The first meeting of the Science for Nature and People Partnership (SNAPP) working group on compensatory conservation was held in Santa Barbara, California, in the first week of August.

This group, led by Martine Maron and James Watson, and supported by Maron Lab members Jeremy Simmonds and Laura Sonter, aims to examine how compensatory approaches like offsets can be harnessed to deliver the best outcomes for biodiversity and people in different parts of the world.

Working group members: (Back row, left to right) Hugo Rainey, Joe Kiesecker, Ray Victurine, Jeremy Simmonds, Todd Stevens, (Front row, left to right) James Watson, Laura Sonter, Martine Maron, Steve Edwards, Philippe Puydarrieux, Fabien Quétier (photo credit: Ginger Gillquist, NCEAS)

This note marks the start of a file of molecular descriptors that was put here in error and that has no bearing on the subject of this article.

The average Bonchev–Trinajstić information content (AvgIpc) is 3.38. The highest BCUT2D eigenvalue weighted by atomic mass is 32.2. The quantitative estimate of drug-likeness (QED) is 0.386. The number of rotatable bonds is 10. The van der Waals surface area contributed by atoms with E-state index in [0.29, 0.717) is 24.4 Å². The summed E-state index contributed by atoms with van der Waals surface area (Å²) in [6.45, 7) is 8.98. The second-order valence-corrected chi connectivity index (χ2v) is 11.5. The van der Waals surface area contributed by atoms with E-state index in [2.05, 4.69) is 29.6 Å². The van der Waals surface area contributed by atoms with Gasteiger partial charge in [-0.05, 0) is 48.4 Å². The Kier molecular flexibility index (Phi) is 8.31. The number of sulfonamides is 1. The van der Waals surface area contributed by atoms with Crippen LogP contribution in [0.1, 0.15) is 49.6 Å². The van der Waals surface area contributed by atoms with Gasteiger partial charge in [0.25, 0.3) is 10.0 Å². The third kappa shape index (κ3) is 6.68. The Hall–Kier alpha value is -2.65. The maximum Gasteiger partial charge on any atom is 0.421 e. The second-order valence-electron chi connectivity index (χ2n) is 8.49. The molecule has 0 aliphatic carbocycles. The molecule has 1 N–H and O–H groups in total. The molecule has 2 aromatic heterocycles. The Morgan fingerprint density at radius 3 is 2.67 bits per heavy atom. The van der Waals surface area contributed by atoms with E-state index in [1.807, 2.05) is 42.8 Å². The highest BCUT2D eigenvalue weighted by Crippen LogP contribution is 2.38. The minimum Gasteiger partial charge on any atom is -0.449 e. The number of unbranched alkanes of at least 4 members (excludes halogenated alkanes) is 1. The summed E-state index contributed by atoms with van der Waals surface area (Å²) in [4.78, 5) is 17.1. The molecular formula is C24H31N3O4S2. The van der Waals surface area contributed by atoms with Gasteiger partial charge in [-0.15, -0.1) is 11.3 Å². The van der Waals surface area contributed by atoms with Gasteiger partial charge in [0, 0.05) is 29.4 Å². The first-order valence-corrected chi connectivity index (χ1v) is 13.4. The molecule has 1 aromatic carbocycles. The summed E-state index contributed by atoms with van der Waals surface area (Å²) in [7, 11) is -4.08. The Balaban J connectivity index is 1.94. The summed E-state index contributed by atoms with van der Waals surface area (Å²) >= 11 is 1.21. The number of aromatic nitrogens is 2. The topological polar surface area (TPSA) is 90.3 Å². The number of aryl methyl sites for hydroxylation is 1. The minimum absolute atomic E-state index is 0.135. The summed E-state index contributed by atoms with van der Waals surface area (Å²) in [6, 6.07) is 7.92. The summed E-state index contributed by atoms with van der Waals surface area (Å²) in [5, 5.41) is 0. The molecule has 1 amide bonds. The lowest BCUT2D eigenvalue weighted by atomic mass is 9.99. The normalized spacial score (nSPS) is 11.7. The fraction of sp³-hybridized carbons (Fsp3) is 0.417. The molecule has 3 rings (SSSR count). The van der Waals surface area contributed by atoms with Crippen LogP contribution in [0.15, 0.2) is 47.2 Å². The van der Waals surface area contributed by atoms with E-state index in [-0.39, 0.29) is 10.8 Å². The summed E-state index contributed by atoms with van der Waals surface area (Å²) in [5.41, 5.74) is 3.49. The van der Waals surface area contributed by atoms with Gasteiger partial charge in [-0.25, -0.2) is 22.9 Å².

In recognition of the differing in-country contexts in which compensatory policies are implemented, the group, comprising stakeholders from private industry, non-government organisations and academia, will examine which approaches—ranging along a spectrum from the funding of protected areas to net gain of biodiversity—are most suitable in particular circumstances.

Compensatory conservation is not a ‘one-size-fits-all’ tool—different approaches will be more or less appropriate for different places. Over the next 12 months, this working group will develop the guidance on what is likely to work best, and where.


Is ‘no net loss of biodiversity’ a good idea?


Martine Maron recently contributed a chapter to a new book, “Effective Conservation Science: Data Not Dogma” edited by Peter Kareiva, Michelle Marvier, and Brian Silliman.